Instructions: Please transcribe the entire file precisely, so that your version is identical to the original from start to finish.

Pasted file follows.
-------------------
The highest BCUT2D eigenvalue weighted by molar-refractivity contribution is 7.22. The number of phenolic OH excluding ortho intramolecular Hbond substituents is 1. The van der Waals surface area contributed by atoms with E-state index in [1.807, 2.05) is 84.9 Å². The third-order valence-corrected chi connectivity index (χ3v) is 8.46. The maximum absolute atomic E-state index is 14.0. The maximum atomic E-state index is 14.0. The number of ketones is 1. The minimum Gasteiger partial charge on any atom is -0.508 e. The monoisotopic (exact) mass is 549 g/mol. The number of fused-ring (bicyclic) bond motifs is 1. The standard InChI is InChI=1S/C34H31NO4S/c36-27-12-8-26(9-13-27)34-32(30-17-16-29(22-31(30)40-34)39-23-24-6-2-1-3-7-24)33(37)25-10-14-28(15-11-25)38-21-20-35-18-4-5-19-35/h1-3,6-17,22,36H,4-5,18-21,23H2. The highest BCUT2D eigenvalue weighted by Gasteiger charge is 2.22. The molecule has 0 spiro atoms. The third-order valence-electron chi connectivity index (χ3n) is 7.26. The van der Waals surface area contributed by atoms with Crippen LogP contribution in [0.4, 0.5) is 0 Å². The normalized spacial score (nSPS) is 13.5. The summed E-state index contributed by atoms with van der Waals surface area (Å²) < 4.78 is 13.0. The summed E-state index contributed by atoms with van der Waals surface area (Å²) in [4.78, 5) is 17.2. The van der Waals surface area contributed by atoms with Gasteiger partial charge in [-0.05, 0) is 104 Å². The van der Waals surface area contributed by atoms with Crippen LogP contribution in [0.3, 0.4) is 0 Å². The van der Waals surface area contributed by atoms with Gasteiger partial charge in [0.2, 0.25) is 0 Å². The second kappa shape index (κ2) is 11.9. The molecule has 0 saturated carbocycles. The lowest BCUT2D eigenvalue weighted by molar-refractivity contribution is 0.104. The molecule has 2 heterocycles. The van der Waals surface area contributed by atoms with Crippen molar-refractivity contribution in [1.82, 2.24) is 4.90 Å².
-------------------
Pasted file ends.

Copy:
The highest BCUT2D eigenvalue weighted by molar-refractivity contribution is 7.22. The number of phenolic OH excluding ortho intramolecular Hbond substituents is 1. The van der Waals surface area contributed by atoms with E-state index in [1.807, 2.05) is 84.9 Å². The third-order valence-corrected chi connectivity index (χ3v) is 8.46. The maximum absolute atomic E-state index is 14.0. The maximum atomic E-state index is 14.0. The number of ketones is 1. The minimum Gasteiger partial charge on any atom is -0.508 e. The monoisotopic (exact) mass is 549 g/mol. The number of fused-ring (bicyclic) bond motifs is 1. The standard InChI is InChI=1S/C34H31NO4S/c36-27-12-8-26(9-13-27)34-32(30-17-16-29(22-31(30)40-34)39-23-24-6-2-1-3-7-24)33(37)25-10-14-28(15-11-25)38-21-20-35-18-4-5-19-35/h1-3,6-17,22,36H,4-5,18-21,23H2. The highest BCUT2D eigenvalue weighted by Gasteiger charge is 2.22. The molecule has 0 spiro atoms. The third-order valence-electron chi connectivity index (χ3n) is 7.26. The van der Waals surface area contributed by atoms with Crippen LogP contribution in [0.4, 0.5) is 0 Å². The normalized spacial score (nSPS) is 13.5. The summed E-state index contributed by atoms with van der Waals surface area (Å²) < 4.78 is 13.0. The summed E-state index contributed by atoms with van der Waals surface area (Å²) in [4.78, 5) is 17.2. The van der Waals surface area contributed by atoms with Gasteiger partial charge in [-0.05, 0) is 104 Å². The van der Waals surface area contributed by atoms with Crippen LogP contribution in [0.3, 0.4) is 0 Å². The van der Waals surface area contributed by atoms with Gasteiger partial charge in [0.2, 0.25) is 0 Å². The second kappa shape index (κ2) is 11.9. The molecule has 0 saturated carbocycles. The lowest BCUT2D eigenvalue weighted by molar-refractivity contribution is 0.104. The molecule has 2 heterocycles. The van der Waals surface area contributed by atoms with Crippen molar-refractivity contribution in [1.82, 2.24) is 4.90 Å².